For Women of Color in Medicine, the Challenges Extend Beyond Education
The complexities of applying, a lack of mentorship, and struggles to navigate the system are just a few of the roadblocks
Women physicians face constant reminders that they are women in a field created by males, that no matter what they say or how they dress, that they will be mistaken to be everyone except for the physician. Being a person of color in medicine comes with its own issues — from lack of mentorship and guidance to the complexities of applying to medical school and navigating the bureaucracies. “It’s a double-bind,” says Uche Blackstock, M.D., an emergency medicine physician and CEO of Advancing Health Equity, of the dual burden women of color physicians carry.
There are negative stereotypes at work, where the few women of color who are in academic positions in medicine feel that, if they speak up, they are often seen as aggressive, and if they do not, as not being assertive enough. Further, women are faced with bullying, overt sexism, and institutional roadblocks. Additionally, underrepresented minority women physician scientists oftentimes are isolated due to lack of diversity, discrimination from patient families, bias from colleagues and superiors, and tokenism.
The difficulties women of color face start long before medical school. The simple act of applying to medical school is confusing and filled with nuances. Because medical school applications are extremely selective, with institutional acceptance rates ranging from 3% to 12%, the pressure to conform to become the most attractive applicant is high. What makes up the most attractive applicant is oftentimes divulged through social groups as a form of social currency. For many women of color, there is an inherent lack of clarity on what that means.
Health profession advisors are not evenly spread out throughout higher education institutions, where under-resourced institutions are less likely to provide financial and institutional support for their premedical students. While second-year student Courtney Chineme was a pre-medical student in college, she also says she did not know the ins and outs of the medical school application. She took multiple gap years to become a good applicant and saved up for medical school applications, which can cost $2,800 in application fees alone, not accounting for travel and accommodation costs for interviews.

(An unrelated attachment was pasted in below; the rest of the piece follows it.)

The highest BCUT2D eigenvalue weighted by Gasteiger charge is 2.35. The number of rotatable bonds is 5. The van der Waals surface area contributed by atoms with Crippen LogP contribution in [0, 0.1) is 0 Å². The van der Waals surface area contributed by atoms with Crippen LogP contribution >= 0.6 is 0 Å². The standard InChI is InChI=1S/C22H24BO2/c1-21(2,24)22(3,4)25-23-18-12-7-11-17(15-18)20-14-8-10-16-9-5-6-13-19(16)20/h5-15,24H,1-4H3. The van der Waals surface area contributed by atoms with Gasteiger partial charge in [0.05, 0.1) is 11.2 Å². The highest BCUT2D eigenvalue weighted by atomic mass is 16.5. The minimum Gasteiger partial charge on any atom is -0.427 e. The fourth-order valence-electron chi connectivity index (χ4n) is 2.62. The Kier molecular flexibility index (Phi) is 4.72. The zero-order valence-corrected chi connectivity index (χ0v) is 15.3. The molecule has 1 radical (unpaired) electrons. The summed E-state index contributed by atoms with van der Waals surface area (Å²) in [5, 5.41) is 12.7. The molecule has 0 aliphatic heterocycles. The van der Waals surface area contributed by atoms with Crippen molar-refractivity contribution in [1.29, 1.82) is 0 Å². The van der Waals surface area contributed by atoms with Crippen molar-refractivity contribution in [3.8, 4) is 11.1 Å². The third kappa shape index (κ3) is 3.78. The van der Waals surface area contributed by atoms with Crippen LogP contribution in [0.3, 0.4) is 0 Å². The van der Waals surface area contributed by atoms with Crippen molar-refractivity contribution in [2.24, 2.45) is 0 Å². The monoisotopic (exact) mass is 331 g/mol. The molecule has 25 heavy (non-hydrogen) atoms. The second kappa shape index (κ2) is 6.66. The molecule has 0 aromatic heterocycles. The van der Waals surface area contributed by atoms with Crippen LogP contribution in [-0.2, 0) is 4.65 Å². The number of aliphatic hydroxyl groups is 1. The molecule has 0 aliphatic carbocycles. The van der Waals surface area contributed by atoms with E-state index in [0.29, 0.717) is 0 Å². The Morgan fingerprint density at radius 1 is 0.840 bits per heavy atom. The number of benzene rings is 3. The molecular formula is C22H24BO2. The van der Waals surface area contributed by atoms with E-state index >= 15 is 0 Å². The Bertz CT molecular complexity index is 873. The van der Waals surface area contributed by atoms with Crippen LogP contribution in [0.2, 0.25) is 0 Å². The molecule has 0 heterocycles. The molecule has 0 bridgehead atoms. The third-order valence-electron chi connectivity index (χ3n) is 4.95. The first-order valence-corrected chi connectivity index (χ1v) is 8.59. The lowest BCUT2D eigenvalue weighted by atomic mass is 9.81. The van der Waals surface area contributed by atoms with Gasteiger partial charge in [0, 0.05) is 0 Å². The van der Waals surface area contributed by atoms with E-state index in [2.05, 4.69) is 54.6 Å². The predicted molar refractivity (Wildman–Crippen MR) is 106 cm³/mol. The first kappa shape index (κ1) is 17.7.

Because medical school applications are extremely selective, with institutional acceptance rates ranging from 3% to 12%, the pressure to conform to become the most attractive applicant is high.
It does not end there: Writing the application essays, where each phrase and sentence is labored over, is stressful. Courtney remembers writing her personal statement about how she wanted to give back to the Black community by trying to correct health disparities and inequalities that affect the community. However, her mentor, a White woman, suggested that she consider avoiding such a “controversial” topic. While Courtney decided to ignore her mentor’s advice and write about her true interests and is currently attending medical school, similar questions and decisions are labored over by many others so that they can have an appealing application.
Whether or not Courtney’s mentor was well-meaning or not, the idea of being as agreeable as possible is not new. There are a plethora of reasons for not gaining an acceptance to medical school and many applicants find conformation easier when there is so much riding on the line. Natalie Doe, a current student at Ohio State’s MedPath program, remembers spending time researching Black hair styles that would be acceptable for medical school interviews and coming across an entire forum dedicated to the topic. Some of her friends went out and bought wigs instead of wearing their hair naturally. Kristyn Smith, an emergency medicine resident, echoes the same thing.
It’s not only their appearances that get examined, however; it is also sometimes getting asked a question that seems charged with bias. Doe recalls an interview where she was asked to comment about the government, something she was reluctant to do in today’s volatile environment, where many people of color feel unsafe. Amira Saad*, a second-year medical student who’s Muslim and wears a hijab, recalls a medical school interview where she was asked if she was going to get married and have children.
The pressure to conform to try and avoid overt racism and sexism continues, whether in medical school or further into their careers. Many women of color, especially Black women, feel unsupported in their classes in medical school. Some of Amira’s Muslim friends stopped wearing their hijabs once they started working in a clinical setting, in fear of explicit and implicit bias from patients and attendings, appearing as women of color and more foreign despite the fact that they grew up in the United States. For Asian-American women, there are also concerns about appearing too young to have the proper credentials as well as concerns about nativist attitudes from patients. Many women try to counteract these concerns by dressing a certain way but, sometimes, it is not enough.